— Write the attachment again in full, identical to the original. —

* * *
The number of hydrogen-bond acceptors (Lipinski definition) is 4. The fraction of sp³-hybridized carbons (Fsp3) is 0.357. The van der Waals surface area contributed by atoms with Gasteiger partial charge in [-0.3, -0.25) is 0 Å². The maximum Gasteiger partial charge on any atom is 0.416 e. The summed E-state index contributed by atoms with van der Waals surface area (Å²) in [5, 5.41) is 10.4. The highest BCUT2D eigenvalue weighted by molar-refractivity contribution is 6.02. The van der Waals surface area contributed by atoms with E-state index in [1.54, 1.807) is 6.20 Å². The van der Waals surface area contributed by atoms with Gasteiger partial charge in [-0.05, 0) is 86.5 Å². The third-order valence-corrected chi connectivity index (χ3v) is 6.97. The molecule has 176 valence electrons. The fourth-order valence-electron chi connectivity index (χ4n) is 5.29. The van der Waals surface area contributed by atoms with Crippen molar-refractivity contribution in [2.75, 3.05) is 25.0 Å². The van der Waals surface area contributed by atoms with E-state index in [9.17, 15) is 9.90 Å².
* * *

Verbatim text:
The number of hydrogen-bond acceptors (Lipinski definition) is 4. The fraction of sp³-hybridized carbons (Fsp3) is 0.357. The van der Waals surface area contributed by atoms with Gasteiger partial charge in [-0.3, -0.25) is 0 Å². The maximum Gasteiger partial charge on any atom is 0.416 e. The summed E-state index contributed by atoms with van der Waals surface area (Å²) in [5, 5.41) is 10.4. The highest BCUT2D eigenvalue weighted by molar-refractivity contribution is 6.02. The van der Waals surface area contributed by atoms with E-state index in [1.54, 1.807) is 6.20 Å². The van der Waals surface area contributed by atoms with Gasteiger partial charge in [-0.05, 0) is 86.5 Å². The third-order valence-corrected chi connectivity index (χ3v) is 6.97. The molecule has 176 valence electrons. The fourth-order valence-electron chi connectivity index (χ4n) is 5.29. The van der Waals surface area contributed by atoms with Crippen molar-refractivity contribution in [2.75, 3.05) is 25.0 Å². The van der Waals surface area contributed by atoms with E-state index in [9.17, 15) is 9.90 Å².